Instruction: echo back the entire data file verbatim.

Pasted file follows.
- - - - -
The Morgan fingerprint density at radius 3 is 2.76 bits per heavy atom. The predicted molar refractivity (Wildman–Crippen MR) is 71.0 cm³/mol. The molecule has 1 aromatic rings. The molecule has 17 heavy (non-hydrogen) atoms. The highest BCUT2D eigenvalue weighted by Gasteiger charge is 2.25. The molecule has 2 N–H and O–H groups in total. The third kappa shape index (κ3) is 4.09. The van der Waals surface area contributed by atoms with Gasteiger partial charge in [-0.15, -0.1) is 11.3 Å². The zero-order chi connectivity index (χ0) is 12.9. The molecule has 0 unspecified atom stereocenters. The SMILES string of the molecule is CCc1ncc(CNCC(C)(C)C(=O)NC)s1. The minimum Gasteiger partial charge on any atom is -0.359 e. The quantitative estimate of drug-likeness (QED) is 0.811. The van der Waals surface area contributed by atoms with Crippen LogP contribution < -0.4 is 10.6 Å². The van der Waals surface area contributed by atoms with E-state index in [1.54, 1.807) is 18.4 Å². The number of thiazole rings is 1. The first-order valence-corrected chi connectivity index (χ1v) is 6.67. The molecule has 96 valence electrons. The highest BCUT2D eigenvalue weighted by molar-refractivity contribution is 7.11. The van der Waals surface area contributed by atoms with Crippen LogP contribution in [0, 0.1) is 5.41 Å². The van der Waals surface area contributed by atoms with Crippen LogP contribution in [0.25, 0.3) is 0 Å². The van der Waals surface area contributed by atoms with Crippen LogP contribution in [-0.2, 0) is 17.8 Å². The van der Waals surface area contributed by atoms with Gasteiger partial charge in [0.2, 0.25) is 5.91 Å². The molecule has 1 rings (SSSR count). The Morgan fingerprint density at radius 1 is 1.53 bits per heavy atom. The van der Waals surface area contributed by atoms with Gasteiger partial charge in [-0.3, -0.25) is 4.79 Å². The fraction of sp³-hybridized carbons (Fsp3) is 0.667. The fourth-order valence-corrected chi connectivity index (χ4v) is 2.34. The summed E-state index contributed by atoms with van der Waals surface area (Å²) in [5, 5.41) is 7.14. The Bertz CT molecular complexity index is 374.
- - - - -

The Morgan fingerprint density at radius 3 is 2.76 bits per heavy atom. The predicted molar refractivity (Wildman–Crippen MR) is 71.0 cm³/mol. The molecule has 1 aromatic rings. The molecule has 17 heavy (non-hydrogen) atoms. The highest BCUT2D eigenvalue weighted by Gasteiger charge is 2.25. The molecule has 2 N–H and O–H groups in total. The third kappa shape index (κ3) is 4.09. The van der Waals surface area contributed by atoms with Gasteiger partial charge in [-0.15, -0.1) is 11.3 Å². The zero-order chi connectivity index (χ0) is 12.9. The molecule has 0 unspecified atom stereocenters. The SMILES string of the molecule is CCc1ncc(CNCC(C)(C)C(=O)NC)s1. The minimum Gasteiger partial charge on any atom is -0.359 e. The quantitative estimate of drug-likeness (QED) is 0.811. The van der Waals surface area contributed by atoms with Crippen LogP contribution < -0.4 is 10.6 Å². The van der Waals surface area contributed by atoms with E-state index in [1.54, 1.807) is 18.4 Å². The number of thiazole rings is 1. The first-order valence-corrected chi connectivity index (χ1v) is 6.67. The molecule has 96 valence electrons. The highest BCUT2D eigenvalue weighted by molar-refractivity contribution is 7.11. The van der Waals surface area contributed by atoms with Crippen LogP contribution in [0, 0.1) is 5.41 Å². The van der Waals surface area contributed by atoms with Crippen LogP contribution in [0.25, 0.3) is 0 Å². The van der Waals surface area contributed by atoms with Crippen LogP contribution in [-0.2, 0) is 17.8 Å². The van der Waals surface area contributed by atoms with Gasteiger partial charge in [0.2, 0.25) is 5.91 Å². The molecule has 1 rings (SSSR count). The Morgan fingerprint density at radius 1 is 1.53 bits per heavy atom. The van der Waals surface area contributed by atoms with Gasteiger partial charge in [-0.3, -0.25) is 4.79 Å². The fraction of sp³-hybridized carbons (Fsp3) is 0.667. The fourth-order valence-corrected chi connectivity index (χ4v) is 2.34. The summed E-state index contributed by atoms with van der Waals surface area (Å²) in [5, 5.41) is 7.14. The Bertz CT molecular complexity index is 374.